Keeping Promotional Materials Legal - and Effective!
By: By Brian Schnell | 2,913 Reads
The constant theme of this column is Do It Effectively, Do It Legally, Make a Difference. How a franchisor addresses its sales promotional materials fits this theme. That is, a franchisor's sales promotional materials must effectively capture a candidate's attention and also must comply with the rules.
Several states require franchisors to submit sales promotional materials to the state before the franchisor uses the materials in that state. If you anticipate advertising for prospective franchisees (by media publication, brochures, videos, Internet, or otherwise), you must file a copy of the proposed advertisement or promotional materials with many of the states in which you are registered. The seven states that require franchise sales advertisements to be filed before use include California, Maryland, Minnesota, New York, North Dakota, Rhode Island, and Washington.
All franchise sales advertisements must contain certain information prescribed by law. Most state examiners review the advertisements closely for compliance with these laws, so it is important to know about and comply with various unique state requirements and prohibitions concerning these advertisements. For example, several states require state registration information to be included. All states require the advertisements to be true, accurate, and not misleading, and prohibit statements indicating that the purchase of the franchise is a safe investment. There also are significant restrictions on advertisements that include any projections of income (they must, of course, be consistent with Item 19 of the FDD). Further, an advertisement or marketing brochure may not include any assurance of earnings or profits, and may not contain any information that is inconsistent with your FDD.
You must file all franchise sales literature, brochures, and other promotional materials in the seven registration states noted above before their initial use. This requirement does not generally apply to advertisements in a newspaper or other publication of general, regular, and paid circulation that has had more than two-thirds of its circulation outside the state during the past 12 months; or to radio or television programs originating outside the state that are received in the state. The filing requirement also does not apply to your actual website, although the rules would apply to a PDF or other Internet advertising that you direct to interested parties.
Each state's rules indicate how far in advance advertisements and sales literature must be filed with a state prior to distribution. This timeframe can be as short as three business days or as long as seven. If you have not heard from the state by the end of the review period, you can begin to use the materials. You also will need to include certain disclaimers on any Internet advertising, particularly if you are not registered with all of the states. This disclaimer should include some variation of the following:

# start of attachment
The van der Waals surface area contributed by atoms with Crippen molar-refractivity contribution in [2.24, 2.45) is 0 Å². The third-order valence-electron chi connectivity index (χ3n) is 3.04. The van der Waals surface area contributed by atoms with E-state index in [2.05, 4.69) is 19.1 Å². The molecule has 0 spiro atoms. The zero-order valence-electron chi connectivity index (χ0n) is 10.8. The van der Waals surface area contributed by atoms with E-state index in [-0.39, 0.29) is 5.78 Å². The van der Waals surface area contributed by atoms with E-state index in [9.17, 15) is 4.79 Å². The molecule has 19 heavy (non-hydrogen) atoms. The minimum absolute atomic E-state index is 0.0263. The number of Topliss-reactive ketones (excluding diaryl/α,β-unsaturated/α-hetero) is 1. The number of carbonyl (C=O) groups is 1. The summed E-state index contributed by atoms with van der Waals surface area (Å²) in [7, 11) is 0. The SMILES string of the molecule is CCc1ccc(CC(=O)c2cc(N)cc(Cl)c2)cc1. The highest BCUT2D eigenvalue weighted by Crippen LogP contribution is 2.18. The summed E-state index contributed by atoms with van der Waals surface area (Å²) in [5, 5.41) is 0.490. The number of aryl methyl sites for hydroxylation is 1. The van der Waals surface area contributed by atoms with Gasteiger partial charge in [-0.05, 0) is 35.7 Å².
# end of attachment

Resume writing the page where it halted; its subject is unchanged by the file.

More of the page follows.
This website and the franchise sales information on this site do not constitute an offer to sell a franchise. The offer of a franchise can be made only through the delivery of an FDD. Certain states require that we register the FDD in those states. The communications on this website are not directed by us to the residents of any of those states. Moreover, we will not offer or sell franchises in those states until we have registered the franchise (or obtained an applicable exemption from registration) and delivered the FDD to the prospective franchisee in compliance with applicable law.
Compliance with the sales promotional requirements are not difficult, but the compliance does require the franchisor to be diligent and proactive in its efforts. This compliance also is another example of where the business and legal folks need to collaborate to effectively and legally make a difference.
NOTE: This article is provided for general informational purposes only and should not be considered or construed as legal advice or opinion concerning any specific circumstances or facts. You are encouraged to consult with your own franchise lawyer regarding any specific issue, situation, or legal question you may have.
Brian Schnell is a leader of the Faegre & Benson Franchise Team, which represents more than 200 franchisors in 35 states and 7 countries. He is a past chair of the IFA Supplier Forum; a member of its Legal/Legislative, Awards, and Membership committees; and in 2009 became the first male to receive the IFA Women's Franchise Committee Crystal Compass. Contact him at 612-766-7472 or email@example.com.
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